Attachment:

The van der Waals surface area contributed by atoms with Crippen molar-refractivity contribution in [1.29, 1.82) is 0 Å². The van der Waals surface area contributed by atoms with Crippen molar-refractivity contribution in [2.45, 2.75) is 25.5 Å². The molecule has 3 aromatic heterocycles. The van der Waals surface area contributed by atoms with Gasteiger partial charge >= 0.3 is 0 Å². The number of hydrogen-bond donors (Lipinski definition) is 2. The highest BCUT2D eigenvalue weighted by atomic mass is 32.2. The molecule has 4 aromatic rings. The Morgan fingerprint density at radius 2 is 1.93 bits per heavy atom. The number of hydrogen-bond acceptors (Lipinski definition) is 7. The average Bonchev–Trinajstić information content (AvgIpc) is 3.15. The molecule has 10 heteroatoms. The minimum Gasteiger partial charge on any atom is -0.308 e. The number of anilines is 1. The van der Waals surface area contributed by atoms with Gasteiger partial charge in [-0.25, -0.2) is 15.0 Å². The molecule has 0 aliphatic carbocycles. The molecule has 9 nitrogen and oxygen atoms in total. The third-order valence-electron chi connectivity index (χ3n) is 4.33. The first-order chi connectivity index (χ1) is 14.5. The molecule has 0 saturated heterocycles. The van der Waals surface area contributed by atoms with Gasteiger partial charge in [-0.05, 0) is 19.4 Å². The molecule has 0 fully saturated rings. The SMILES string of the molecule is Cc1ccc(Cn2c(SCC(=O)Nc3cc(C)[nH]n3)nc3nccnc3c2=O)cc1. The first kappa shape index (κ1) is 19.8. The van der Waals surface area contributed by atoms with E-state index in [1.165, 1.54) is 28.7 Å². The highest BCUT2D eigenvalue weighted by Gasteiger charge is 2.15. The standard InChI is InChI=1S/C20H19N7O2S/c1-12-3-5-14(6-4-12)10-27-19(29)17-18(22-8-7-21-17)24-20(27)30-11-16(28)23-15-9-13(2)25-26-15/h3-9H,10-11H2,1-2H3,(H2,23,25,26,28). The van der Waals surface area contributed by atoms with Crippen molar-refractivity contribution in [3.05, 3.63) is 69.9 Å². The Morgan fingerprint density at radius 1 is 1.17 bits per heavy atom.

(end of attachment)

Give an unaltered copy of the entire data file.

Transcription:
The van der Waals surface area contributed by atoms with Crippen molar-refractivity contribution in [1.29, 1.82) is 0 Å². The van der Waals surface area contributed by atoms with Crippen molar-refractivity contribution in [2.45, 2.75) is 25.5 Å². The molecule has 3 aromatic heterocycles. The van der Waals surface area contributed by atoms with Gasteiger partial charge >= 0.3 is 0 Å². The number of hydrogen-bond donors (Lipinski definition) is 2. The highest BCUT2D eigenvalue weighted by atomic mass is 32.2. The molecule has 4 aromatic rings. The Morgan fingerprint density at radius 2 is 1.93 bits per heavy atom. The number of hydrogen-bond acceptors (Lipinski definition) is 7. The average Bonchev–Trinajstić information content (AvgIpc) is 3.15. The molecule has 10 heteroatoms. The minimum Gasteiger partial charge on any atom is -0.308 e. The number of anilines is 1. The van der Waals surface area contributed by atoms with Gasteiger partial charge in [-0.25, -0.2) is 15.0 Å². The molecule has 0 aliphatic carbocycles. The molecule has 9 nitrogen and oxygen atoms in total. The third-order valence-electron chi connectivity index (χ3n) is 4.33. The first-order chi connectivity index (χ1) is 14.5. The molecule has 0 saturated heterocycles. The van der Waals surface area contributed by atoms with Gasteiger partial charge in [-0.05, 0) is 19.4 Å². The molecule has 0 fully saturated rings. The SMILES string of the molecule is Cc1ccc(Cn2c(SCC(=O)Nc3cc(C)[nH]n3)nc3nccnc3c2=O)cc1. The first kappa shape index (κ1) is 19.8. The van der Waals surface area contributed by atoms with E-state index in [1.165, 1.54) is 28.7 Å². The highest BCUT2D eigenvalue weighted by Gasteiger charge is 2.15. The standard InChI is InChI=1S/C20H19N7O2S/c1-12-3-5-14(6-4-12)10-27-19(29)17-18(22-8-7-21-17)24-20(27)30-11-16(28)23-15-9-13(2)25-26-15/h3-9H,10-11H2,1-2H3,(H2,23,25,26,28). The van der Waals surface area contributed by atoms with Crippen molar-refractivity contribution in [3.05, 3.63) is 69.9 Å². The Morgan fingerprint density at radius 1 is 1.17 bits per heavy atom.